After declaring the site of Metrolinx, né the Greater Toronto Transit Authority, Failed Redesign of the Year, I decided to act journalistically and file an information request. (They’re a public agency and they are subject to disclosure.)

I am looking for documentation of the following:

  • Renaming the Greater Toronto Transportation Authority (GTTA), including any list of candidate names (in order of preference if given).
    • Identity of any outside naming consultants.
    • Projected and actual cost of the GTTA renaming project.
  • Redevelopment, relaunching, and/or redesign of the GTTA Web site (eventually under the domain Metrolinx.com). In specific, I request documents (including warnings and in- and out-of-house assessments) pertaining to compliance with Web standards and accessibility requirements; qualifications of developers and/or designers used in the project, whether inside or outside; identities of outside developers and/or designers, if any; and plans for and results of user testing.
    • Choice of Microsoft platforms for Web development instead of other platforms, including justifications.
    • Projected and actual cost of the new Web site.

Now, I know that FOI coordinators love to make things as time-consuming, difficult, and expensive as possible for applicants. They also love to force applicants to appeal to the IPC. One method of accomplishing the former is printing out electronic documents to occupy as many pages as possible. Since all these documents will be available in electronic form (E-mails very much are documents of interest in this request), you can simply save them as plain-text files, PDFs (not scanned images of pages; tagged PDFs preferable; no security features activated), or, if necessary, unpublished file formats like Microsoft Office files.

You can simply E-mail files as attachments…. (The Act does not forbid electronic dissemination of documents.) I’m sure you’ll prefer to burn documents onto CD (not any kind of floppy disc), as that would delay the matter further and incur fees. If absolutely necessary, you can do that. I don’t want and won’t pay for top-postings of respondent E-mails, a concept you may have to look up that you certainly [carry out] yourself.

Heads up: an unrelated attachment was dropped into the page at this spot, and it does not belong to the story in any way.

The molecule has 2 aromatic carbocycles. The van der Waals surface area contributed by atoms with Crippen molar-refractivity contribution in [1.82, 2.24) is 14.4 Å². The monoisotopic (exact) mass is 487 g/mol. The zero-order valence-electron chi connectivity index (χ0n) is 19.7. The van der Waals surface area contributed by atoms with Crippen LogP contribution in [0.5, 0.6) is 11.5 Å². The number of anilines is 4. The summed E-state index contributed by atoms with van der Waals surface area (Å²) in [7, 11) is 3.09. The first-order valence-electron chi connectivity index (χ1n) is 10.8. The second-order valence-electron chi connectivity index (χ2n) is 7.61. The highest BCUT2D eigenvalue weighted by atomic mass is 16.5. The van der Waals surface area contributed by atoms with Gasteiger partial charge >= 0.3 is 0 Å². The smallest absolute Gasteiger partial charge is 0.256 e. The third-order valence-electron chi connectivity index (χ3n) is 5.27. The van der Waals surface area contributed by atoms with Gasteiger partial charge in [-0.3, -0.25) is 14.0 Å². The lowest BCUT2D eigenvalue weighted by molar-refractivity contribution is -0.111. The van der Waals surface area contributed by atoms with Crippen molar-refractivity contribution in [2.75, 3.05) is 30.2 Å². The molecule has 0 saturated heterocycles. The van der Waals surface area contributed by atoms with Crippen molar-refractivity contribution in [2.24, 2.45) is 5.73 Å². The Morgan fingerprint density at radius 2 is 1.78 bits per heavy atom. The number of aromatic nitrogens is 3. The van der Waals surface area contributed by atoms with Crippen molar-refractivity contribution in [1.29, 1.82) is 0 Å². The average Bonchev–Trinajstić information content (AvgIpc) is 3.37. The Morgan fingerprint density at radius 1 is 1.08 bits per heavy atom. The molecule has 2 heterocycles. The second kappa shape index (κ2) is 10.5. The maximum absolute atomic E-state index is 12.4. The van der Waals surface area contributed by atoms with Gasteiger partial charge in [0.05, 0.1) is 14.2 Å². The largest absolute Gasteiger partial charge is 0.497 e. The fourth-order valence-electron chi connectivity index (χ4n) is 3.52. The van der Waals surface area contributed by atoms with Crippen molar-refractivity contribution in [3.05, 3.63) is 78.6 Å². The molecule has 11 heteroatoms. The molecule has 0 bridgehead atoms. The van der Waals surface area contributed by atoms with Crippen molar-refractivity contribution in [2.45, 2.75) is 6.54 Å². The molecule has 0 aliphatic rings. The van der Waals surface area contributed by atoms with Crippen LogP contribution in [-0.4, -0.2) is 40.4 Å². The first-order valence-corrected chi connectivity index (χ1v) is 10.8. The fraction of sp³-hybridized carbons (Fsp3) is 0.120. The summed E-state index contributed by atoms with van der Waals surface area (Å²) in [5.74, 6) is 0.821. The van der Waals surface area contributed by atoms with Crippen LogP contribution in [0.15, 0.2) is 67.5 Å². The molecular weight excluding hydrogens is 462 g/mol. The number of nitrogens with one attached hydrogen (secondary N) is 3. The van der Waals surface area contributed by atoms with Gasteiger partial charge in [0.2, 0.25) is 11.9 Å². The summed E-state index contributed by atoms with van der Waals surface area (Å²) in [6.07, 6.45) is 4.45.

I’m sure you will uphold the letter and spirit of the Act. I’m also sure you would have done everything I warned against in the previous paragraph had I not asked for other treatment. I enclose the $5 fee.

It got bounced around quite a bit. Then one day I received an envelope with a stamp in the corner. It showed my address and a return address, both printed in Helvetica. The letter – ink-jet-printed (including logotype), set in Arial, and signed by W. Michael Fenn, CEO – claimed that just the research time would run $180, which “does not include preparation time, photocopies or CDs.” That adds up to 12 full hours of research. We all know that Metrolinx has the documents readily at hand (in MS Word or PDF formats), so this is sophistry.

In accordance with legislation, the letter informed me the fee could be waived under certain conditions, the only relevant one of which is handing over one’s bank records. (And then they could still say no.) One might also appeal the fee, which costs $25 right there.

Oh, and the whole thing was passed off as “an ‘interim decision’… not binding on the Greater Toronto Transportation Authority (Metrolinx).”

So: After blowing taxpayer money renaming themselves, and after blowing even more of it buying intrinsically defective and unrepairable Microsoft products, they want me to pay them to explain how it happened.

W. Michael Fenn, go fuck yourself.

Now: What else does Metrolinx have up its sleeve? Well, a new Web site, for one, although I would prefer that someone file a human-rights complaint first to maximize their pain. Next, you may wonder why the Toronto Transit Camp Web site was so recently updated so many months post-Camp. (I cleaned up the paragraphing after it was updated, but I’ve got nothing to do with it otherwise.) Could that be an indication of upcoming events?

The foregoing posting appeared on Joe Clark’s personal Weblog on 2008.01.25 15:23. This presentation was designed for printing and omits components that make sense only onscreen. (If you are seeing this on a screen, then the page stylesheet was not loaded or not loaded properly.) The permanent link is:

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None. I quit.

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